Understanding the Differences Between a Will and a Trust
When your loved one has passes away, you may be face the task of handling all of his or her affairs. Unless you have been through an estate administration in the past, this can feel like a confusing and overwhelming process. One aspect of an estate administration that often confuses people is understanding the differences between a will and a trust. If your loved one had an estate plan, he or she may have used one or both instruments as part of that plan. While they do have many similar qualities, it is important to understand that they are separate documents with unique characteristics.
Know the Differences between a Will and a Trust
Unfortunately, many people do not realize that a will and a trust are different tools. It is easy to mistakenly use the two terms interchangeably. The reality is that the two are not one in the same. It is important to know the differences between a will and a trust.
For example, a will has the following attributes:
- A will does not take effect until after your loved one has died. That means that your duties as executor do not kick in until after your loved one has already passed. During his or her life, you do not have any responsibilities as an executor.
- A will is only valid when it is submitted to the appropriate court and approved as being a valid and binding instrument. Without the involvement of the court, it has no authority.
- A will dictates who will receive your loved one’s property at his or her death. Also, designating a person to serve as the legal representative to carry out their wishes.
- A will only covers property that is in your loved one’s name at the time of his or her death. It does not apply to property that was held as part of a joint tenancy or in a trust.
- Subject to court oversight during the administration process.
- Able to name a guardian for your loved one’s minor children.
- Also able to dictate specific funeral instructions.
- Part of the public record.
By contrast, a trust has the following attributes:
- A trust generally takes effect as soon as it is created.
- The duties of a trustee are effective immediately upon creation of the trust.
- A trust can be in use when distributing property either at the time of your loved one’s death, or at the time of his or her disability, or at any other time. Your loved one does not have to pass away for the distribution of property to occur.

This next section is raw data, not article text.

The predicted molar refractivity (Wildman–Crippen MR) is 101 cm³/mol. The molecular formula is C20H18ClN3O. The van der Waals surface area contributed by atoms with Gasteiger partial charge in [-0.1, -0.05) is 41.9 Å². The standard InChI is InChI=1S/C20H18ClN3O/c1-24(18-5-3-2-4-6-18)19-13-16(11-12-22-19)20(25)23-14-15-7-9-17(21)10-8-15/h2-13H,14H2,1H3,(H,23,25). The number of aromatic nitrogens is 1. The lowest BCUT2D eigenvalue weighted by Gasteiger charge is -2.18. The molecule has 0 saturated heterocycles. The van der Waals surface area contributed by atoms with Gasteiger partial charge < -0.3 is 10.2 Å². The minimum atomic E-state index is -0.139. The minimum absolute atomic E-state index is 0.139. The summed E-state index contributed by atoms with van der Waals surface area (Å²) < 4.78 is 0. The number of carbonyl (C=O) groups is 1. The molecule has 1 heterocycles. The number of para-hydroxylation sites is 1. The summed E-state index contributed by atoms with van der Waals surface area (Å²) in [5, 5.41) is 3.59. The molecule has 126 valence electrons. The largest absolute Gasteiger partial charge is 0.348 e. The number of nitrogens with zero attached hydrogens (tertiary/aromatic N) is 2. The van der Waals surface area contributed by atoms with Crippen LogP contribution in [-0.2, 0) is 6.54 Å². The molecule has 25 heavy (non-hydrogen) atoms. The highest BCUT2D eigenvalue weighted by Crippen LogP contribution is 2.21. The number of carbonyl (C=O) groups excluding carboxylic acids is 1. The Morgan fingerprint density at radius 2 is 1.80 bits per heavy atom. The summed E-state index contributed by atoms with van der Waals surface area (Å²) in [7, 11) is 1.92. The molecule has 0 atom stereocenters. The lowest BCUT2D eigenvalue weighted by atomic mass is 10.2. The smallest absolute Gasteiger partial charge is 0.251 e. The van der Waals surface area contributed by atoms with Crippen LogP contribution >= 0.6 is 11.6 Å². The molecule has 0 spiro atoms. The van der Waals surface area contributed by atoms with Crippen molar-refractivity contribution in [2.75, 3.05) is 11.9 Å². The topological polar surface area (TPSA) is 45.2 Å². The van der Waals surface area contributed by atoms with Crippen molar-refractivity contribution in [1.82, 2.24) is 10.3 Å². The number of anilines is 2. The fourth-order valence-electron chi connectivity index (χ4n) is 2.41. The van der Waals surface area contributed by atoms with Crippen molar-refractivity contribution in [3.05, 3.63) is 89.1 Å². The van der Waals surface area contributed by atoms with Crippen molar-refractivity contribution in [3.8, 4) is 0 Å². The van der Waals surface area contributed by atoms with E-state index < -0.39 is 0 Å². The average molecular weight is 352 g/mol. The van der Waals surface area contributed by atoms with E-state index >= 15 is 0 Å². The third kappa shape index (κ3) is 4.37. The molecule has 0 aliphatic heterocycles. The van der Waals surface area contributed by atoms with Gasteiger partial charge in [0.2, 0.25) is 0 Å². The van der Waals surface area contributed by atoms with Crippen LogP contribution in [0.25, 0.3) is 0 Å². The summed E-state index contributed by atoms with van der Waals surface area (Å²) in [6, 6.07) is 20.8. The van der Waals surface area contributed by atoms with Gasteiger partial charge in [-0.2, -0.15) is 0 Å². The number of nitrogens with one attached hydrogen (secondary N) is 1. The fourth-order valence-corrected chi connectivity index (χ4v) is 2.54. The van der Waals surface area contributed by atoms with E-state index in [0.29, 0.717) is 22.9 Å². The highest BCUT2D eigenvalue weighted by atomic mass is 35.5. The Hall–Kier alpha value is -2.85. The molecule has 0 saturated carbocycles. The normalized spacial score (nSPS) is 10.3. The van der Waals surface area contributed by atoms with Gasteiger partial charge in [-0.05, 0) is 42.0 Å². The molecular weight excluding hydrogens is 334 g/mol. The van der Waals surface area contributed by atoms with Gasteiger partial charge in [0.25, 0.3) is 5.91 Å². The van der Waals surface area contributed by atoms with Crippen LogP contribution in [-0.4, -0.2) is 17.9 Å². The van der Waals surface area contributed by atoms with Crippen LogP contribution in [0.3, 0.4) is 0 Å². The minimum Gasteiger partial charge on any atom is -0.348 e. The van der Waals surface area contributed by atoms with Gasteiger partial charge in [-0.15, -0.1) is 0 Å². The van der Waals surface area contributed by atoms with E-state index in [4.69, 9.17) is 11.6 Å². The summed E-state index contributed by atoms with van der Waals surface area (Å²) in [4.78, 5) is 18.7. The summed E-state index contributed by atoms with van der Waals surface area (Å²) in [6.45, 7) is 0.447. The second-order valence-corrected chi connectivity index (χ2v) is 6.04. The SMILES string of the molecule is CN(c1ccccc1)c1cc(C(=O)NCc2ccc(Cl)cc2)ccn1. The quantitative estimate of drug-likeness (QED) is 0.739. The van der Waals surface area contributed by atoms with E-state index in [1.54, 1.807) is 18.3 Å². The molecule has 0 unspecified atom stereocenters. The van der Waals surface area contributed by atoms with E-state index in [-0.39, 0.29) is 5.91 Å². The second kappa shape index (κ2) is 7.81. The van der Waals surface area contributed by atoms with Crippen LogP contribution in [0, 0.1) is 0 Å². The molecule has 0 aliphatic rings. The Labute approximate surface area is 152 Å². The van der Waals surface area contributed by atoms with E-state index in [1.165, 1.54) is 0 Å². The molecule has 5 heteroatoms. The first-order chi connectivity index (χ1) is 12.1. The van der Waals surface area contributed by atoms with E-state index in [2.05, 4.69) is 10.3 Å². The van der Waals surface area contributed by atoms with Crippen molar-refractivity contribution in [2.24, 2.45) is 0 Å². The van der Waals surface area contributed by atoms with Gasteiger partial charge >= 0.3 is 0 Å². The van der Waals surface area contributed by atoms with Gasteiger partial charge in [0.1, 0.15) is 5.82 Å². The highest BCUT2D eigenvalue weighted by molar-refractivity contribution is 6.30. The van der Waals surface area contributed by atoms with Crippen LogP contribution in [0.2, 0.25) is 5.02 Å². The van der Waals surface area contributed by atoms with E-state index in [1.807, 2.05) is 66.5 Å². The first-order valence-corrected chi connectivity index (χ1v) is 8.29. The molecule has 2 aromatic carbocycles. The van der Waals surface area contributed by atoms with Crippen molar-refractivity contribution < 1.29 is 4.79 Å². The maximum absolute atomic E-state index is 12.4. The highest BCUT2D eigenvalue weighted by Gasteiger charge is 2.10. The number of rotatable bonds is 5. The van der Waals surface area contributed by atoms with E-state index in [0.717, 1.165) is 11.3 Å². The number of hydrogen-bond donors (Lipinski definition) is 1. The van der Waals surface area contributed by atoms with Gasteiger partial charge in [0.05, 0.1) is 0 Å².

- A trust is a legal arrangement made by your loved one through which a trustee holds legal title to property for the benefit of another person, known as the beneficiary.
- A trust can have multiple types of beneficiaries, such as those who receive income from the trust during their lifetime, those that receive property after the first set of beneficiaries die, or those who receive property only in the event that another beneficiary predeceases them.
- In order for property to be subject to the terms of the trust, the same name of the trust must hold it. This can be done during your loved one’s lifetime, or after he or she passes away by virtue of what’s known as a pour over will.
- Not subject to court oversight during the administration process, absent extenuating circumstances.
- Typically private and not part of the public record.
- Allows your loved one to plan for disability or to minimize certain types of taxes.
The differences between a will and a trust can seem confusing. The good news as you start the estate administration journey is that you do not have to figure out all of the nuances of the various estate documents on your own. An experienced attorney can help guide you through the process. To gain a broad understanding of the tasks that may lie before you, we encourage you to review our free guide, Understand What to Expect During a California Estate Administration. Check it out today!